James R. Davila

United Kingdom
(c) 1994:  reproduction beyond fair use only on permission of the author

Presented in a panel discussion on “Dialectology in Biblical Hebrew:  A

North Israelite Dialect?,”  at the 1994 annual meeting of the Society of

Biblical Literature.

Was there a north Israelite dialect in ancient Israel?  The answer to this question, as to most such broad questions, surely must be “Yes and no.”  More concretely:  yes, there were certainly different dialects of Hebrew in the biblical period.  However, no, I do not think there was a single northern dialect, or even a single northern dialect that attained the literary importance of the Jerusalem dialect in the south.  My purpose in this presentation is to attack the question of a northern dialect in a roundabout way, by setting Hebrew dialectology in the larger context of the overall linguistic development of ancient Hebrew in the biblical and early postbiblical period.  I will look at ancient Hebrew first from a synchronic perspective, dealing with geographical and social dimensions of the language.  Then I will move on to the diachronic level to examine the chronological development of Hebrew.  I will conclude with some illustrations of the difficulties of dialectal analysis from the book of Qoheleth.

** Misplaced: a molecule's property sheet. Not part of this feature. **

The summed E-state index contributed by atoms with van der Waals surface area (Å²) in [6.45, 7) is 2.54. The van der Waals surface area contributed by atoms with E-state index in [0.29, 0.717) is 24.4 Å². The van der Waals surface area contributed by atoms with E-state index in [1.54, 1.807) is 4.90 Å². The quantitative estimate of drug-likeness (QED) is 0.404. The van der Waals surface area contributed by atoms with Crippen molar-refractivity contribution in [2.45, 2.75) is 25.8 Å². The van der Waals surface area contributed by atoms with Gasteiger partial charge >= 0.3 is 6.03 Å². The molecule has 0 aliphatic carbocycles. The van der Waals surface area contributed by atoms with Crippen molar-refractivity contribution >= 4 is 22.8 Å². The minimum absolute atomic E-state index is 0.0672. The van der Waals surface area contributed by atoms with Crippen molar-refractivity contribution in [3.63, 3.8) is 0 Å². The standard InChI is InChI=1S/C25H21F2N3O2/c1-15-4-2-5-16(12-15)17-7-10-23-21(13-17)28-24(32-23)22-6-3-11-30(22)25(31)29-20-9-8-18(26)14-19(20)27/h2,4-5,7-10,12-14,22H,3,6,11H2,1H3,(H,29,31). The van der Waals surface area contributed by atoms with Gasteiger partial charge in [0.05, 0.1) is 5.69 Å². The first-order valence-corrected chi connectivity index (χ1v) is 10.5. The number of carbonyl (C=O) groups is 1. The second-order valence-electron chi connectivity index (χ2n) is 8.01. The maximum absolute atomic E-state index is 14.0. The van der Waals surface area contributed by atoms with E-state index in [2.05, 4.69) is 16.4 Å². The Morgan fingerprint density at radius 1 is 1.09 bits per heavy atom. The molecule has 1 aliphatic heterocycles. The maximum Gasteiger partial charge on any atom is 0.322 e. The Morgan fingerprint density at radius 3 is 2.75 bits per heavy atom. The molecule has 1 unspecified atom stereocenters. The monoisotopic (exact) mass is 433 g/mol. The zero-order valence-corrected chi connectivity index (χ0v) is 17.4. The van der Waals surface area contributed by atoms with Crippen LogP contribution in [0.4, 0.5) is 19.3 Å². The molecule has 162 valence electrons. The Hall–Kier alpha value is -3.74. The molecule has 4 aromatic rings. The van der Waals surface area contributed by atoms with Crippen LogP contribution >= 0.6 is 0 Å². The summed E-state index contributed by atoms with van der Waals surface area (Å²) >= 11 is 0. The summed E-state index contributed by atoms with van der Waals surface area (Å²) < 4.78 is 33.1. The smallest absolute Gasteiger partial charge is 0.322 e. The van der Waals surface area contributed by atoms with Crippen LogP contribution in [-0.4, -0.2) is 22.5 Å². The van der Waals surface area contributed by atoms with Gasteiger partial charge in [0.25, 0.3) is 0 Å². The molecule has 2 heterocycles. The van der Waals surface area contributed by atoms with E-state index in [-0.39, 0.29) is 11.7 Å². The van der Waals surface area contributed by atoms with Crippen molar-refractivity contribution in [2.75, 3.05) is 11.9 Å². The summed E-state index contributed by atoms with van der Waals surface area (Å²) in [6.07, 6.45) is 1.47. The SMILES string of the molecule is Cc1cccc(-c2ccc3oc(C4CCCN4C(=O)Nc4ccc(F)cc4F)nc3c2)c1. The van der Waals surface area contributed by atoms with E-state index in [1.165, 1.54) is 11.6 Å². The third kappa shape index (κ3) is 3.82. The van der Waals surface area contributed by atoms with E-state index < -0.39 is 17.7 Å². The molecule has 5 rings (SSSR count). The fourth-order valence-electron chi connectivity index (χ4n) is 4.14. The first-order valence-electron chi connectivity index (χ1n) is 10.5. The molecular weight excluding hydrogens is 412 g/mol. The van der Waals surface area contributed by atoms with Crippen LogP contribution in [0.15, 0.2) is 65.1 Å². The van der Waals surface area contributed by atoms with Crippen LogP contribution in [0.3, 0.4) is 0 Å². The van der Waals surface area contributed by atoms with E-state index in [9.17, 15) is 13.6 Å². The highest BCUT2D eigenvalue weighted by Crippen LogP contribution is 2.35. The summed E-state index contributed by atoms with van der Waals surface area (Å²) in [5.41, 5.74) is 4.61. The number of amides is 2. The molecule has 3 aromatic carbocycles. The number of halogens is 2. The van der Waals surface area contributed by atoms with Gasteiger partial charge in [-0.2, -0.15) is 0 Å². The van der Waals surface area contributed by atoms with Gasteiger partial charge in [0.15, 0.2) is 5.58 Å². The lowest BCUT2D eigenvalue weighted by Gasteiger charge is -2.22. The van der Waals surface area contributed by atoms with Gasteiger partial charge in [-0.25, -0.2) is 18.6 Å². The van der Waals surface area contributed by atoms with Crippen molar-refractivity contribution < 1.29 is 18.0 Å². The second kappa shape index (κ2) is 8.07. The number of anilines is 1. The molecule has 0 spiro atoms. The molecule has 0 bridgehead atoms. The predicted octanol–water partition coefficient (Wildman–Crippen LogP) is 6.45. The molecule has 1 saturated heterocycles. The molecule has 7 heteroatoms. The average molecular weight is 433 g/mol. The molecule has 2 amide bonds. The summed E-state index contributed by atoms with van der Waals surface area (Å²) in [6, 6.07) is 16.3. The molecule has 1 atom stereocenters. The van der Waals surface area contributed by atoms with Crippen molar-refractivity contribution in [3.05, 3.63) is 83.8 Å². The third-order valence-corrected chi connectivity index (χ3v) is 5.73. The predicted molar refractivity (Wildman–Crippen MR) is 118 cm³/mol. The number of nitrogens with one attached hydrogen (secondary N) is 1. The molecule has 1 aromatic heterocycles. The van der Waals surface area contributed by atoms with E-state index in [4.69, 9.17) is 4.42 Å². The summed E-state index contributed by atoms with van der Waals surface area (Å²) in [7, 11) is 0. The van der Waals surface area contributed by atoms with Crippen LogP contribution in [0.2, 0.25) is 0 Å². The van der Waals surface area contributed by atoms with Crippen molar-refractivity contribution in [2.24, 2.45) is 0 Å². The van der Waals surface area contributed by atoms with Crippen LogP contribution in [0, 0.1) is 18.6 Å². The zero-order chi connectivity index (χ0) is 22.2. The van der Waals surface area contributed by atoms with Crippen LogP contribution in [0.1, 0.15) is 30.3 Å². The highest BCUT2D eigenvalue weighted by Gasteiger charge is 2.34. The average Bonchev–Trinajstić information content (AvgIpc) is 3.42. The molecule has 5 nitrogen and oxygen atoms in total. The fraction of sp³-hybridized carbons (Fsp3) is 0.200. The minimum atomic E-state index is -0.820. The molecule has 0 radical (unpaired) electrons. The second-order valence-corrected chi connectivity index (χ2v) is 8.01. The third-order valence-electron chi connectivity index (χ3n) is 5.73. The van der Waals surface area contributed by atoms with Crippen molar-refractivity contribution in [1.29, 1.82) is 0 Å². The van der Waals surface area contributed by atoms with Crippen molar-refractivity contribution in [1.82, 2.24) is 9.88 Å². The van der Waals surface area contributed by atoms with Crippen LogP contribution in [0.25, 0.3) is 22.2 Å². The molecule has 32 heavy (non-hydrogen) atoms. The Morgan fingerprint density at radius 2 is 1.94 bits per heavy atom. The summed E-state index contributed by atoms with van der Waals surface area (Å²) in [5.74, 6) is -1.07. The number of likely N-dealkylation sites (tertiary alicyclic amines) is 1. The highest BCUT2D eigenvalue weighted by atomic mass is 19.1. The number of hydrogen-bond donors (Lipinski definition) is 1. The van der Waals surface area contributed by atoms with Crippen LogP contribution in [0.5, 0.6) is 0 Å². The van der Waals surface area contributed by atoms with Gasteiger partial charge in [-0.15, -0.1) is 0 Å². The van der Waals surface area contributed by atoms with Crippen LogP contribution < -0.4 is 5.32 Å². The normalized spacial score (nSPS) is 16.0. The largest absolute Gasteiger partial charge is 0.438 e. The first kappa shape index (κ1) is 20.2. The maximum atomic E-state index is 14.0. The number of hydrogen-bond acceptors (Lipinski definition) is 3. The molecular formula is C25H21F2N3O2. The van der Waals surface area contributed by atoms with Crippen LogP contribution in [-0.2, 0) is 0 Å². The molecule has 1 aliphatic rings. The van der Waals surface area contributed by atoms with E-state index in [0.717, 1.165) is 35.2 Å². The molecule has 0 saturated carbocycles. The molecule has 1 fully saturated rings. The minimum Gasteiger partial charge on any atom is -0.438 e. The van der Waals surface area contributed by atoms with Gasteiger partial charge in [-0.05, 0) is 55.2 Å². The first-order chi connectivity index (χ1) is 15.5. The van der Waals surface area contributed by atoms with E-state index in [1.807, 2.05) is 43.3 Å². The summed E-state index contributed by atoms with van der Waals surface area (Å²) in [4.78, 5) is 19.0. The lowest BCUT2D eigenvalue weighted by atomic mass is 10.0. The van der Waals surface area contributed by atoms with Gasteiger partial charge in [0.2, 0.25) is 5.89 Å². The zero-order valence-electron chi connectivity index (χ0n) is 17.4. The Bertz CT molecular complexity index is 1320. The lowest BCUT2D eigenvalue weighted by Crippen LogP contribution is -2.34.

I begin, then, with synchronic analysis of the geographical dimension of dialect.  This is the dimension that is normally addressed when the question of Hebrew dialectology is broached.  A number of important methodological points have been raised over the last decade or so regarding this dimension.<1>  First, we must think in terms of a “dialect continuum” over the whole area of Syria-Palestine during the Iron Age.  Dialectal variation comes not in digitized formal units corresponding to political or religious boundaries, but in an analogue flow of minor differences from village to village that only add up to significant variation over a relatively large geographical distance.  Second, the distinction between a dialect and a language is more socio-political than linguistic.  Or as the adage goes, “a language is a dialect with an army.”  Jerusalemite Hebrew became the standard for literary Hebrew because Jerusalem became the political and religious centre for ancient Israel as a whole for key portions of the country’s history, including the periods of the united monarchy and the time between the fall of Samaria and the Babylonian Exile.  Thus a good portion of the literary legacy in the Bible tends to give us an artificial and misleadingly univocal picture of pre-exilic Hebrew.  Much of the Bible is written in Jerusalemite Hebrew and most of the rest seems to have been edited by speakers of this dialect.  Third, due to these first two considerations and others, modern linguists must exercise extraordinary methodological care in seeking to distinguish languages from dialects in the dialect continuum of Syria-Palestine in the period in question.  The most foolproof way of classifying two dialects as the same language is by applying the criterion of mutual intelligibility.  Unfortunately, in the absence of a time machine or even a competent necromancer, this method is useless for classifying ancient inscriptions in extinct languages.  The next best approach is to classify dialects into languages on the basis of shared grammatical and phonological innovations.  But given the limited number and length of the inscriptions available to us, as well as the poor condition in which they often are preserved, all too frequently this method does not give secure results.